Problem is, Conor McGregor is also a patient fighter. His preference is to allow his opponent to come to him, and then counter his way to damage. When Conor IS aggressive, he uses kicks as his own version of a jab to get past his opponent's guard. That option won't be available against Floyd Mayweather. If you think Conor is going to see an Aldo-like aggression from Floyd, you're dead wrong.
This fight tonight should have a limited number of outcomes:
- Floyd wins by unanimous decision
- Floyd wins by KO (think Ricky Hatton as far as how the scene will unfold)
- Conor wins by KO (many are afraid that a lucrative rematch spells fishiness)
- This is the most intriguing. Floyd wins, and wins handily. But in the late rounds, Conor scores a flash knockdown, just enough to plant a seed of doubt with the fight community. Imagine the buildup to the 2nd fight: He never hurt me, he ran the whole time and outpointed me, this was my first boxing match and I took him to a decision, this was my first boxing match and I knocked him down, now that I know what I'm doing the next fight Floyd won't be so lucky.....
You get the idea. You'll see Floyd saying
"I definitely won the fight, but he surprised me with (insert speed, power, heart here). I don't really want the rematch, but the fans deserve it".
When keeping in mind just how lopsided and ridiculous this matchup is, the New York Times spoke with the head of the Association of Ring Physicians (you know, the ones in charge of making sure these guys don't die in the ring). Consider this excerpt:
The president of the ARP, Larry Lovelace, was stunned to see the McGregor-Mayweather fight was even sanctioned by the Nevada State Athletic Commission.
"We were very surprised this bout was even sanctioned and was going to be permitted to carry on," Lovelace said. "The thing I really fear, truly fear, is that somebody's going to get really hurt in this upcoming fight."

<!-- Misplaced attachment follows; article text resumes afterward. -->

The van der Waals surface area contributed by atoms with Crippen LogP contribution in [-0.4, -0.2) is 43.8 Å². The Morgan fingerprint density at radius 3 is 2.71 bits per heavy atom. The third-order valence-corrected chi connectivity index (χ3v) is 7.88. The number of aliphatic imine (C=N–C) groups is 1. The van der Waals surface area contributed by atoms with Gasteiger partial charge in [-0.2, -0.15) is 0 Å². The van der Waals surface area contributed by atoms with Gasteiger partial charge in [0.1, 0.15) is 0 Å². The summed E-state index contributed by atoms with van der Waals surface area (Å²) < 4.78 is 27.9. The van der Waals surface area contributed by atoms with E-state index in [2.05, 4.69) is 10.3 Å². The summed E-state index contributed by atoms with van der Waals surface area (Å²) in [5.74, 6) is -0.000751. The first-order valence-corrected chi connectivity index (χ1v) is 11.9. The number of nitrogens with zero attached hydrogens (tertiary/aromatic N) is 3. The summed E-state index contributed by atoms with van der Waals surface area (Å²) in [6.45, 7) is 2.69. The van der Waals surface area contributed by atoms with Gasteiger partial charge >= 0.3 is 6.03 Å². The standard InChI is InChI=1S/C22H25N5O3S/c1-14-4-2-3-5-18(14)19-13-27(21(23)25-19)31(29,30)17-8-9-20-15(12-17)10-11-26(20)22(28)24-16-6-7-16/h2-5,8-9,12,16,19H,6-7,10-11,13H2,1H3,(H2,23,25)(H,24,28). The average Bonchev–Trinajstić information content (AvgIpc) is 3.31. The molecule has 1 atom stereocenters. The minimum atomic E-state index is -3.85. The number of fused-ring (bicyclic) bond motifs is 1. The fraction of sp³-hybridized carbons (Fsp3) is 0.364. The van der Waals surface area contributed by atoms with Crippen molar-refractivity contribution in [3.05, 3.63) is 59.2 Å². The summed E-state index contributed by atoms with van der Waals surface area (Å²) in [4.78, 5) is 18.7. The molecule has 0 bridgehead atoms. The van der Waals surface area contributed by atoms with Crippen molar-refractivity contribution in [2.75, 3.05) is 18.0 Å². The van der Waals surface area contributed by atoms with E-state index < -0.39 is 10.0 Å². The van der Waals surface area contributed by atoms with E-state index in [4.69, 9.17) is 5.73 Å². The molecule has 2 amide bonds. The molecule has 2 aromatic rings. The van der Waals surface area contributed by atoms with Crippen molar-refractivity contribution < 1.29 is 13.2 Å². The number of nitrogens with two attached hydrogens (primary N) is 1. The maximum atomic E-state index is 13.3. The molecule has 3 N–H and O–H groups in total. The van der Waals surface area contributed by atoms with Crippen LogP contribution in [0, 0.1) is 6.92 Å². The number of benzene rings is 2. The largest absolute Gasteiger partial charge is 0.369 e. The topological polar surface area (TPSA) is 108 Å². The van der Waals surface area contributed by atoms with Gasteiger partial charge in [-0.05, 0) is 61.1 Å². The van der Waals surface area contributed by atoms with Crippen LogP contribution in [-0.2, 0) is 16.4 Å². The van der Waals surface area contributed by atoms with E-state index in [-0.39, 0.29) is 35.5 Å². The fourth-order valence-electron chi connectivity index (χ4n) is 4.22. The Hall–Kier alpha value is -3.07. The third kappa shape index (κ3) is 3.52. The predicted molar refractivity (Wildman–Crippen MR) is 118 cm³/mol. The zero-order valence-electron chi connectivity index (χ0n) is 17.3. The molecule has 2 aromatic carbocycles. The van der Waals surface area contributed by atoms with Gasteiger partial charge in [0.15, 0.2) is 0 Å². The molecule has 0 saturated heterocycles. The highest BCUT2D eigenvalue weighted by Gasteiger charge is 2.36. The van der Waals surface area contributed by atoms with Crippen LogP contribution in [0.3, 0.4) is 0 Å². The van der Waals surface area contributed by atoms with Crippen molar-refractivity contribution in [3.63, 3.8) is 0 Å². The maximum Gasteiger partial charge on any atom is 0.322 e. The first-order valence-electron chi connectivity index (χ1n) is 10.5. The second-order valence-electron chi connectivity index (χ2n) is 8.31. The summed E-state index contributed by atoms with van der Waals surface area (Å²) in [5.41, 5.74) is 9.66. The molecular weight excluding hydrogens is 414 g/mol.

One last note from that article:
in 2015 the NSAC refused to sanction a light heavyweight bout between Andre Ward and Rohan Murdock because the caliber of opponents Murdock had faced to that point in his career was "vastly inferior" to Ward.
Murdock was on a 16 fight win streak, and is currently 19-1. Sure, the NSAC's point is that he might have been fighting cans the entire time, but at least those cans were professional boxers.
McGregor is making his boxing debut against a guy who is 49 and OH.
Bottom line: Its the money, stupid.
Boxing has long been a ridiculously corrupt sport. Unlike the UFC, which holds all their fighters under one banner, boxing is filled with charlatan promoters, alphabet belts, and commissions that can be bought off the same way they were in the olden days. Google "Jose Sulaiman + corrupt" and read for a while. Sulaiman ran the WBC (one of the Big 4 boxing sanctioning bodies). Note that his son took over the WBC when Mr. Sulaiman passed away. Nothing weird there at all.